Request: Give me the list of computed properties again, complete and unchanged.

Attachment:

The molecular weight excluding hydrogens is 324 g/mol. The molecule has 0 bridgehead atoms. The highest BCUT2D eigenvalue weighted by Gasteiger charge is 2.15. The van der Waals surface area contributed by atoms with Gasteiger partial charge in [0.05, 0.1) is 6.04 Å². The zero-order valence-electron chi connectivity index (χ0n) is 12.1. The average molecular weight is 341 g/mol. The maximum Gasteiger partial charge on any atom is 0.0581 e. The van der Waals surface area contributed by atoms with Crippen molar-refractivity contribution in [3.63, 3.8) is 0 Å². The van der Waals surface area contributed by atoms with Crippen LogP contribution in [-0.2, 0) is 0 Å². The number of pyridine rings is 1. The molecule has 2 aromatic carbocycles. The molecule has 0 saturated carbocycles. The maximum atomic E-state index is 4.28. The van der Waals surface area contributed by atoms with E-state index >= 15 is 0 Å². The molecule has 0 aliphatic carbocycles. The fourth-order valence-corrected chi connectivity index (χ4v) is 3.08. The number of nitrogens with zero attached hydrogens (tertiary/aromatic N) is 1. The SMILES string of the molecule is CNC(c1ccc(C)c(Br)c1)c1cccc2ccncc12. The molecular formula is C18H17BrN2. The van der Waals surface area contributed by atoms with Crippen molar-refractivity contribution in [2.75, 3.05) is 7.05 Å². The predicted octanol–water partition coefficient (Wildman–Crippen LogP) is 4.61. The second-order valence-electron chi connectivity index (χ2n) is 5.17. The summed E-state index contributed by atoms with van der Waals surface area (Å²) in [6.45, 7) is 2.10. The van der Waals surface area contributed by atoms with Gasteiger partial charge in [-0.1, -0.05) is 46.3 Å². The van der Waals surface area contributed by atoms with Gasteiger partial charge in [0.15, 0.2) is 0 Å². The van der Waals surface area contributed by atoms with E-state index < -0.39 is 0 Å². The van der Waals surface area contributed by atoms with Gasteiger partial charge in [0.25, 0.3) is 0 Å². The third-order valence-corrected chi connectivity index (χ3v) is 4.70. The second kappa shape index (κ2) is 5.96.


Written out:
The molecular weight excluding hydrogens is 324 g/mol. The molecule has 0 bridgehead atoms. The highest BCUT2D eigenvalue weighted by Gasteiger charge is 2.15. The van der Waals surface area contributed by atoms with Gasteiger partial charge in [0.05, 0.1) is 6.04 Å². The zero-order valence-electron chi connectivity index (χ0n) is 12.1. The average molecular weight is 341 g/mol. The maximum Gasteiger partial charge on any atom is 0.0581 e. The van der Waals surface area contributed by atoms with Crippen molar-refractivity contribution in [3.63, 3.8) is 0 Å². The van der Waals surface area contributed by atoms with Crippen LogP contribution in [-0.2, 0) is 0 Å². The number of pyridine rings is 1. The molecule has 2 aromatic carbocycles. The molecule has 0 saturated carbocycles. The maximum atomic E-state index is 4.28. The van der Waals surface area contributed by atoms with E-state index >= 15 is 0 Å². The molecule has 0 aliphatic carbocycles. The fourth-order valence-corrected chi connectivity index (χ4v) is 3.08. The number of nitrogens with zero attached hydrogens (tertiary/aromatic N) is 1. The SMILES string of the molecule is CNC(c1ccc(C)c(Br)c1)c1cccc2ccncc12. The molecular formula is C18H17BrN2. The van der Waals surface area contributed by atoms with Crippen molar-refractivity contribution in [2.75, 3.05) is 7.05 Å². The predicted octanol–water partition coefficient (Wildman–Crippen LogP) is 4.61. The second-order valence-electron chi connectivity index (χ2n) is 5.17. The summed E-state index contributed by atoms with van der Waals surface area (Å²) in [6.45, 7) is 2.10. The van der Waals surface area contributed by atoms with Gasteiger partial charge in [-0.1, -0.05) is 46.3 Å². The van der Waals surface area contributed by atoms with Gasteiger partial charge in [0.15, 0.2) is 0 Å². The van der Waals surface area contributed by atoms with E-state index < -0.39 is 0 Å². The van der Waals surface area contributed by atoms with Gasteiger partial charge in [0.25, 0.3) is 0 Å². The third-order valence-corrected chi connectivity index (χ3v) is 4.70. The second kappa shape index (κ2) is 5.96.